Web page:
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How to override conditional formatting in Excel

Formatting is a very crucial aspect of Word editing. You can bold, underline, italicize, set paragraphs, etc. using well-arranged commands and shortcuts. Formatting is also tenable on Excel. There are several formulas and procedures in formatting work on your Excel spreadsheet. You can condition your cells to respond automatically when you press a particular key or enter a cell's value. For example, your cells can turn red whenever you type '0' in the cells. That's how conditional formatting works. However, you may wish to override or stop the conditional formatting. Before then, the following are the vital things you should know about conditional formatting.

All the spreadsheets obey the conditional formatting. The automatic functionality will continue when you hide or lock the columns.

Conditional formatting is also known as an auto-filling formula. It is effective when the regulated conditions are met. However, the overriding of the automatic changes does not have any effect on the excel performances.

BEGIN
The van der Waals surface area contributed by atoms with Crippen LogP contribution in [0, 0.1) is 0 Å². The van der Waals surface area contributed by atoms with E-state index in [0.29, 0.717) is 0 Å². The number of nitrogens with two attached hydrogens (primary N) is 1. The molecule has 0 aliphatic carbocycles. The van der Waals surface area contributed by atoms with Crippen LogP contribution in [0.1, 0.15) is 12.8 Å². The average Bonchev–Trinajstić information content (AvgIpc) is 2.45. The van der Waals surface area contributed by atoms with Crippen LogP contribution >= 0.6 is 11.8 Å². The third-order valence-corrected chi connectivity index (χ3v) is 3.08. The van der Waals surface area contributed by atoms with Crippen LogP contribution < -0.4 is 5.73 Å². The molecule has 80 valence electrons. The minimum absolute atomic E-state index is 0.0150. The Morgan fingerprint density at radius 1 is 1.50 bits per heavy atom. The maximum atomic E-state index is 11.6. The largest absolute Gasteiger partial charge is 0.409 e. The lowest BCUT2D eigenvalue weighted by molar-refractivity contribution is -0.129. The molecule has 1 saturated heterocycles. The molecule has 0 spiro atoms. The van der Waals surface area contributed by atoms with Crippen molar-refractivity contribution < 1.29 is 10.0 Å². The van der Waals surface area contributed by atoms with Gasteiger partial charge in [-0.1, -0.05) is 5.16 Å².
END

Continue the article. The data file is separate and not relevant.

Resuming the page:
If you no longer want to maintain the conditional formatting, you can override the functions by using the options below:

1. Check your toolbar and locate the formatting buttons. You can as well use the shortcuts on the keyboard to apply the formats in a different way.

2. Type your values on a formula

3. The next step is for you to remove all the contents in the cell. Go ahead and right-click and select "clear cell contents."

4. Applying the autofill, quickly check the toolbar and click "undo." Please note that you will not find the undo command after saving the sheet.

That's all there is about removing the conditional formatting.

Now, try it out by yourself to see how you can override the conditional formatting or auto-fill function on your excel spreadsheet.

Firstly, choose the two topmost rows on your sheet and apply the background color.





Now, enter a column and name it "Formula." Go ahead and create a customized formula in the first two rows. The formula should allow you to multiply values deduced from the other two columns.




Your focus should now be on the row in between the existing rows. Better still, you can focus on the empty row, which is row 3.

By doing so, the color on the background will populate, and the formula you entered in the column named "Formula" will start working automatically.